As an academic, David Deming says it is always tempting to think that we have to better understand major problems before we can solve them but, when it comes to the profound disparities in K–12 education in America, he is convinced that isn’t the case.
“We actually know what to do, we just lack the political will to do it,” he says.
The scale of the inequities is laid bare in new data recently analyzed by Deming, a professor at the Harvard Graduate School of Education, and fellow economists Raj Chetty and John Friedman of Opportunity Insights. In their research, the team looked at the role that wealth plays in admission to elite colleges and, in doing so, scrutinized the test scores of more than 5 million students who took the SAT or ACT in 2011, 2013, and 2015 along with their parents’ incomes, by studying federal tax records.
The researchers found that more than 30% of students from the very wealthiest families had strong scores that were well above average: 1300 or higher on the SAT or 29 or higher on the ACT. Less than 5% of the students from middle-income families had such successful scores. In fact, at a time when it was widely required in higher education, only about one in three students from the bottom half of the family income distribution even took a college entrance exam.
To help close the huge achievement gaps outlined in the study, Deming offers the following solutions:
1. Broaden access to high-quality early childhood education for everyone.
Inequalities, including health outcomes, start early — even before birth — according to Deming, and disparities begin to set in before kids show up to kindergarten. “The difference between the home environment and the preschool environment is very, very large, especially for families who don’t have the resources to send their kids to private nursery schools,” he explains, and having 3-year-olds sitting at home, “is not helping them get a leg up.” Kids who attend good preschools arrive at kindergarten ready to learn because they have already begun to acquire important skills, such as how to get along with peers and self-regulate.
2. Spend more money on all public schools.
Because of the pandemic, schools around the country have received federal aid dollars through the Elementary and Secondary School Emergency Relief (ESSER) Fund, but Deming says, “a one-time helicopter drop of money is way less effective than just sustaining higher levels of spending.” He proposes taxing citizens at a higher rate to fund schools since it is more expensive to educate students than it was in the past and because schools are “are important investments in the next generation.”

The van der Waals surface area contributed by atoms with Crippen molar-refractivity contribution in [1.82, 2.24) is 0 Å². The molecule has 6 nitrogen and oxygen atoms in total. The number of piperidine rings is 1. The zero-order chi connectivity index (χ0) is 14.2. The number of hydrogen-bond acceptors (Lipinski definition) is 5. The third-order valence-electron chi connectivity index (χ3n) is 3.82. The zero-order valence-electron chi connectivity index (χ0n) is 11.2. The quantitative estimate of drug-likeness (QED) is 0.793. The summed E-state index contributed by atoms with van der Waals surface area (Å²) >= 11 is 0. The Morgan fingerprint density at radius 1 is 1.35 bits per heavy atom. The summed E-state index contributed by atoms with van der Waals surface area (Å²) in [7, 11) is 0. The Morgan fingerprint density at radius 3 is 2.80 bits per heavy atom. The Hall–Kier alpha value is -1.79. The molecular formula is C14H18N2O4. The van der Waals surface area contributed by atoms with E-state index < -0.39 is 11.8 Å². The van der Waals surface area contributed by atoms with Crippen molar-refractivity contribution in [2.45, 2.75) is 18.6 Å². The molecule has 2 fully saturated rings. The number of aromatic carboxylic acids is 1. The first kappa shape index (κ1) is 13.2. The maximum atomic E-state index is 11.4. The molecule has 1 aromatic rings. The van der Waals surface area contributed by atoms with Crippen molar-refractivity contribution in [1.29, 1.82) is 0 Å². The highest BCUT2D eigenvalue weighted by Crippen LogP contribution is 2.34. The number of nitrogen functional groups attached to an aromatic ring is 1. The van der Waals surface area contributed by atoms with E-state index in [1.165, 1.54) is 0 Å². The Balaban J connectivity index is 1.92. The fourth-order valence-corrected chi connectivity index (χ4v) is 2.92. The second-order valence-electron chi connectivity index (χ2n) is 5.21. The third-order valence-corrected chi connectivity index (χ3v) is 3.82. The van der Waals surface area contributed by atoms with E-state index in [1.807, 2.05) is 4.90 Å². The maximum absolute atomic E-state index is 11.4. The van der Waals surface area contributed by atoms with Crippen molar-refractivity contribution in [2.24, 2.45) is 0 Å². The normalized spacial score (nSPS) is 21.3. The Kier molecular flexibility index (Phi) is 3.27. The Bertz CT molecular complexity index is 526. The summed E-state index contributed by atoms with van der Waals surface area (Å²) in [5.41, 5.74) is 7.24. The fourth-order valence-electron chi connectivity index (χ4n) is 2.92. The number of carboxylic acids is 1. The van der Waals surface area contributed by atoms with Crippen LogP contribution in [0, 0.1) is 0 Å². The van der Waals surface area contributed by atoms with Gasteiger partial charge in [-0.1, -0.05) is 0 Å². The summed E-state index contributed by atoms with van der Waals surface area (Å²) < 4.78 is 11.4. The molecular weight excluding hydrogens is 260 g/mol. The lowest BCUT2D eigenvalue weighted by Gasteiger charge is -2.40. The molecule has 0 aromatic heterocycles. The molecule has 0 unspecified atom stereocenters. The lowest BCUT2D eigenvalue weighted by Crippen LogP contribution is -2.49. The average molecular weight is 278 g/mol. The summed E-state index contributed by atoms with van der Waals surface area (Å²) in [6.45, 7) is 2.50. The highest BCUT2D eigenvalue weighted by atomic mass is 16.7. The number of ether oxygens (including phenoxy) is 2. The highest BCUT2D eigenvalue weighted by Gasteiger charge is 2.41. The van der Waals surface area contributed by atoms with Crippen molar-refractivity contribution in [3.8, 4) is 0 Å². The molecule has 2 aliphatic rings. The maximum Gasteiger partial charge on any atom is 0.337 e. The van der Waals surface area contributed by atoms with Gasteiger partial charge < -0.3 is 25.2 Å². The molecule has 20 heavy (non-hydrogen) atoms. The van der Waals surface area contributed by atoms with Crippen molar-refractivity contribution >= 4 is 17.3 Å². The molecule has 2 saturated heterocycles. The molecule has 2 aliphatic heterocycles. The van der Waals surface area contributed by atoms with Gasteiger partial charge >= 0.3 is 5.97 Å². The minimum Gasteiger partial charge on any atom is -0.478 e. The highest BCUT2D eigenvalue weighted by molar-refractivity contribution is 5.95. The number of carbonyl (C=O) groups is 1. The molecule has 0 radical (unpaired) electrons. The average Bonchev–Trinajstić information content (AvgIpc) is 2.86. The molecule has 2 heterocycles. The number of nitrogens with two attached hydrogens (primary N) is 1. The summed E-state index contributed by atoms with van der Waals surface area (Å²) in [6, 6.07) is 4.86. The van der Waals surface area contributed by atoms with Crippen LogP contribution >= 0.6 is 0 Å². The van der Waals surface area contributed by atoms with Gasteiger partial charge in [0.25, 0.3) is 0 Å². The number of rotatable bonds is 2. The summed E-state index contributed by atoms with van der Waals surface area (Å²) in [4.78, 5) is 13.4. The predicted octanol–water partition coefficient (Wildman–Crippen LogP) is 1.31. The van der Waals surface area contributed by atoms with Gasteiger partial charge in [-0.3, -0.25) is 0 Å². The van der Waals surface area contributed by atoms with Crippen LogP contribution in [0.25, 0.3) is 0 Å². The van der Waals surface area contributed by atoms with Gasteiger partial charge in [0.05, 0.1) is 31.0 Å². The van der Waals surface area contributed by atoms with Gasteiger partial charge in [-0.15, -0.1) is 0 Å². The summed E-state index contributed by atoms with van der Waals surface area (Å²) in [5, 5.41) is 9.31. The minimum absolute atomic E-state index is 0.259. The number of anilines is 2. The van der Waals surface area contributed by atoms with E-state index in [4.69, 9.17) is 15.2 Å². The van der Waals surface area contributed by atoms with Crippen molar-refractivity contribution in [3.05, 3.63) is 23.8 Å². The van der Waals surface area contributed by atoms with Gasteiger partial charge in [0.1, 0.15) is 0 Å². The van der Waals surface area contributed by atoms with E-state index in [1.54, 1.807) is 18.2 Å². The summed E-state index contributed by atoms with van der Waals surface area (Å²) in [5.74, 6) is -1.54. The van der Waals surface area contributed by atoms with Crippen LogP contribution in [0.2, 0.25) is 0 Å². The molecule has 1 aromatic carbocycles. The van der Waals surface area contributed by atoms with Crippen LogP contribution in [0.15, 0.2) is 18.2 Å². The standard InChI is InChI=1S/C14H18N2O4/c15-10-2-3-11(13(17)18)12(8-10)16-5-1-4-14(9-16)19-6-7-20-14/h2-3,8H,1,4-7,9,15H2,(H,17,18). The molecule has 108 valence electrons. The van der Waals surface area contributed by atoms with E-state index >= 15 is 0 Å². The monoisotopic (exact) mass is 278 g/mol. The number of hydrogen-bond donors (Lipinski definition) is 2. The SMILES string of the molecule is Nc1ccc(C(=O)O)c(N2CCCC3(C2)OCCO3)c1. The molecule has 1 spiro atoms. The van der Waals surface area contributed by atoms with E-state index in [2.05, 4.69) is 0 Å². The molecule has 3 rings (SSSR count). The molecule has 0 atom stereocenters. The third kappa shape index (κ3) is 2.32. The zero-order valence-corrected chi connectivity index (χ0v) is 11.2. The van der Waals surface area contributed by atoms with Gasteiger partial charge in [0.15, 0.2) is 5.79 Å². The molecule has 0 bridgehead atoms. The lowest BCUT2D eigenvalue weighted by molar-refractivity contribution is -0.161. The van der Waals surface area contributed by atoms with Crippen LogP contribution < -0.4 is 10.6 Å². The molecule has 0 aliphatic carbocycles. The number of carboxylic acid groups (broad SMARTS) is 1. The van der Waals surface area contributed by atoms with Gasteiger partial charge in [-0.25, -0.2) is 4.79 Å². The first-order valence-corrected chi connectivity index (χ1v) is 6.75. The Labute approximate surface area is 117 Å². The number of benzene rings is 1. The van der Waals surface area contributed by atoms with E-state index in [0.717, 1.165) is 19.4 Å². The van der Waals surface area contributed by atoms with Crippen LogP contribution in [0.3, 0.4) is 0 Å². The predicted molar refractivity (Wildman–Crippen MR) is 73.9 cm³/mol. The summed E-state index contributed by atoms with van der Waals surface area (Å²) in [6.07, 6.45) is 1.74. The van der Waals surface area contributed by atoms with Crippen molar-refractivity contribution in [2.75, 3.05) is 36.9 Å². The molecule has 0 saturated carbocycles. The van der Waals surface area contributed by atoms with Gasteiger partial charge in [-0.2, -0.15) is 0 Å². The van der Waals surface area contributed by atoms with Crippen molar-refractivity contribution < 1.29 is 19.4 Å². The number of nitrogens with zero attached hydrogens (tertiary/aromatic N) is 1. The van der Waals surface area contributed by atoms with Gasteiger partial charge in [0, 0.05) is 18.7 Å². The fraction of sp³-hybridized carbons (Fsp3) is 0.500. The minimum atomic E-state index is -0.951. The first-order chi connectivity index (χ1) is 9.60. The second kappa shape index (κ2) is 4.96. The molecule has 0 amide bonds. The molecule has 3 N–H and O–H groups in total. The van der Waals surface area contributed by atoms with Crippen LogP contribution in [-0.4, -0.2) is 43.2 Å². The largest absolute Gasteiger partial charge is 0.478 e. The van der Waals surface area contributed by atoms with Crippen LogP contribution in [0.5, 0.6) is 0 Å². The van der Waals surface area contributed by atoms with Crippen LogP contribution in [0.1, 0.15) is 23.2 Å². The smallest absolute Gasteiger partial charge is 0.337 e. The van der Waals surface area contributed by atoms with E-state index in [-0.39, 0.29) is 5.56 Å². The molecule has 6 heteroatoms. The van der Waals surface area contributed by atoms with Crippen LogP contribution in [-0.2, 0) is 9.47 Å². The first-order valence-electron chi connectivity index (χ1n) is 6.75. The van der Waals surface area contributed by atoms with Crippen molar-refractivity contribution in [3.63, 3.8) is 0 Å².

3. Increase spending in schools in low-income communities.
Schools serving low-income families should, in Deming’s view, receive additional money in order to attract and retain qualified teachers, which can sometimes be challenging in poorer districts, and to also reduce class sizes. “That’s the kind of thing that can lead to sustained gains and achievement for everybody and closing of achievement gaps,” he explains.
4. Add instruction time.
“We know how to teach people,” Deming says, we just need, “more seat time, more instructional time, more time on task,” and longer school days and school years, including teaching on Saturdays and over the summer, as well as supplemental tutoring for those who are struggling to catch up due to the pandemic or otherwise.
He understands there may be resistance to some of his ideas, but fears that in a few years we will “see some examples of success, but also see a lot of lost opportunities,” when it comes to closing achievement gaps. “We just have to decide to make [education] a priority as a society, and I’m very concerned that we’re not,” Deming adds.
The end of standardized testing? Not so fast….
As for those who might look at the vast differences in academic outcomes, tied to wealth, as a reason to scrap the SAT and ACT altogether, Deming thinks that would be a mistake. He considers the findings in his study to be “more a statement of the sum total of inequality in America,” and the disparities an indication that many students from lower-income families are less prepared for college “not because they’re not as smart, [but] because they haven’t been invested in, they haven’t had as much attention from teachers,” he explains.
While he has concerns about how the SAT is administered, that he would like to see addressed — such as allowing students to pay to take the test multiple times to get the highest score possible — Deming says, for highly selective colleges like Harvard (which is currently test-optional), the exam can be a helpful tool for finding students from less privileged backgrounds who have great academic potential.
“If we didn’t have the SAT, we’d have no way to identify talent in unusual places and we need to preserve that,” he says.